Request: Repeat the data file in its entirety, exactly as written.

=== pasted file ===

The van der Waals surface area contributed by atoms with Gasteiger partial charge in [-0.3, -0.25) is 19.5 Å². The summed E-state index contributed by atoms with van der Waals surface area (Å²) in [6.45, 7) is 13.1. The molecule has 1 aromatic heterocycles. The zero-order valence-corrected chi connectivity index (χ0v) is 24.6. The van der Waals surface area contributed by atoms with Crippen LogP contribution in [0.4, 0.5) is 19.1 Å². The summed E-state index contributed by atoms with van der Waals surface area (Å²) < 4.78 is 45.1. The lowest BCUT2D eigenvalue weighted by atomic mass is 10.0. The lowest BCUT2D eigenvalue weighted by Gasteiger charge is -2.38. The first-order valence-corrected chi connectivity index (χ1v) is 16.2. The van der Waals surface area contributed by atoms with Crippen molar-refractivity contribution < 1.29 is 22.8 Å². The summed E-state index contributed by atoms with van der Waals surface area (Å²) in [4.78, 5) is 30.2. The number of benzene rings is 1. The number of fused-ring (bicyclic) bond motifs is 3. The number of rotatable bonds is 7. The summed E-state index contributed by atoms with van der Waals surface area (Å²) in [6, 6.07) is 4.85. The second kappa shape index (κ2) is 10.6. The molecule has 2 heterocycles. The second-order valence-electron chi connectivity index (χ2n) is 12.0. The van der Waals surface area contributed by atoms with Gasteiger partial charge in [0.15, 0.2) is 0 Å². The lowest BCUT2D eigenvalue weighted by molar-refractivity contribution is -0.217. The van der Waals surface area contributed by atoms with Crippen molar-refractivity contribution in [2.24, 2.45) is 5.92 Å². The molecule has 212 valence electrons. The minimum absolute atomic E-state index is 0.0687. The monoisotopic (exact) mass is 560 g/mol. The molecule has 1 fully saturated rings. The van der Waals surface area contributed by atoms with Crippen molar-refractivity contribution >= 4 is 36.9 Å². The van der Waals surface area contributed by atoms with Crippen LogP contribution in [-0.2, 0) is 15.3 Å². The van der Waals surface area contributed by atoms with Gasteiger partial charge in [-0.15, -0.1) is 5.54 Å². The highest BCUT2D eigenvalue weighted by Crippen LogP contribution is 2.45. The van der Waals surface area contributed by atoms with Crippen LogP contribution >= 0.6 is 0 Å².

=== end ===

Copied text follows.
The van der Waals surface area contributed by atoms with Gasteiger partial charge in [-0.3, -0.25) is 19.5 Å². The summed E-state index contributed by atoms with van der Waals surface area (Å²) in [6.45, 7) is 13.1. The molecule has 1 aromatic heterocycles. The zero-order valence-corrected chi connectivity index (χ0v) is 24.6. The van der Waals surface area contributed by atoms with Crippen LogP contribution in [0.4, 0.5) is 19.1 Å². The summed E-state index contributed by atoms with van der Waals surface area (Å²) < 4.78 is 45.1. The lowest BCUT2D eigenvalue weighted by atomic mass is 10.0. The lowest BCUT2D eigenvalue weighted by Gasteiger charge is -2.38. The first-order valence-corrected chi connectivity index (χ1v) is 16.2. The van der Waals surface area contributed by atoms with Crippen molar-refractivity contribution < 1.29 is 22.8 Å². The summed E-state index contributed by atoms with van der Waals surface area (Å²) in [4.78, 5) is 30.2. The number of benzene rings is 1. The number of fused-ring (bicyclic) bond motifs is 3. The number of rotatable bonds is 7. The summed E-state index contributed by atoms with van der Waals surface area (Å²) in [6, 6.07) is 4.85. The second kappa shape index (κ2) is 10.6. The molecule has 2 heterocycles. The second-order valence-electron chi connectivity index (χ2n) is 12.0. The van der Waals surface area contributed by atoms with Gasteiger partial charge in [0.15, 0.2) is 0 Å². The lowest BCUT2D eigenvalue weighted by molar-refractivity contribution is -0.217. The van der Waals surface area contributed by atoms with Crippen molar-refractivity contribution in [2.24, 2.45) is 5.92 Å². The molecule has 212 valence electrons. The minimum absolute atomic E-state index is 0.0687. The monoisotopic (exact) mass is 560 g/mol. The molecule has 1 fully saturated rings. The van der Waals surface area contributed by atoms with Crippen molar-refractivity contribution >= 4 is 36.9 Å². The van der Waals surface area contributed by atoms with Crippen LogP contribution in [-0.2, 0) is 15.3 Å². The van der Waals surface area contributed by atoms with Gasteiger partial charge in [-0.15, -0.1) is 5.54 Å². The highest BCUT2D eigenvalue weighted by Crippen LogP contribution is 2.45. The van der Waals surface area contributed by atoms with Crippen LogP contribution >= 0.6 is 0 Å².